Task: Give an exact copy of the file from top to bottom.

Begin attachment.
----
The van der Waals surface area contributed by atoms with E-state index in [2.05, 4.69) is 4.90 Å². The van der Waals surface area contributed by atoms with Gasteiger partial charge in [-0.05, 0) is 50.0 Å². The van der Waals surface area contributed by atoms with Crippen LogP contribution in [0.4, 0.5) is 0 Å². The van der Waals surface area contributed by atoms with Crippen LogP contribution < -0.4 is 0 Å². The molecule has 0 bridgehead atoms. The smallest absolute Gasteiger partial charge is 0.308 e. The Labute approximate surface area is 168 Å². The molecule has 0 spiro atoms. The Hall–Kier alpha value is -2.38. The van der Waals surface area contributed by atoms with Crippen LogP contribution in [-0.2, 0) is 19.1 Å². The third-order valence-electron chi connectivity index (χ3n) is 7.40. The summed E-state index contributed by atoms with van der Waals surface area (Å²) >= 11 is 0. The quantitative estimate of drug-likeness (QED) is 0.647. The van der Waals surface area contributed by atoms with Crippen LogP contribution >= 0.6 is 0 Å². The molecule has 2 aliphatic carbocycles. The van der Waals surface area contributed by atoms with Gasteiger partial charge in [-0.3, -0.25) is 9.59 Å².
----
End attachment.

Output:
The van der Waals surface area contributed by atoms with E-state index in [2.05, 4.69) is 4.90 Å². The van der Waals surface area contributed by atoms with Gasteiger partial charge in [-0.05, 0) is 50.0 Å². The van der Waals surface area contributed by atoms with Crippen LogP contribution in [0.4, 0.5) is 0 Å². The van der Waals surface area contributed by atoms with Crippen LogP contribution < -0.4 is 0 Å². The molecule has 0 bridgehead atoms. The smallest absolute Gasteiger partial charge is 0.308 e. The Labute approximate surface area is 168 Å². The molecule has 0 spiro atoms. The Hall–Kier alpha value is -2.38. The van der Waals surface area contributed by atoms with Crippen LogP contribution in [-0.2, 0) is 19.1 Å². The third-order valence-electron chi connectivity index (χ3n) is 7.40. The summed E-state index contributed by atoms with van der Waals surface area (Å²) >= 11 is 0. The quantitative estimate of drug-likeness (QED) is 0.647. The van der Waals surface area contributed by atoms with Crippen LogP contribution >= 0.6 is 0 Å². The molecule has 2 aliphatic carbocycles. The van der Waals surface area contributed by atoms with Gasteiger partial charge in [-0.3, -0.25) is 9.59 Å².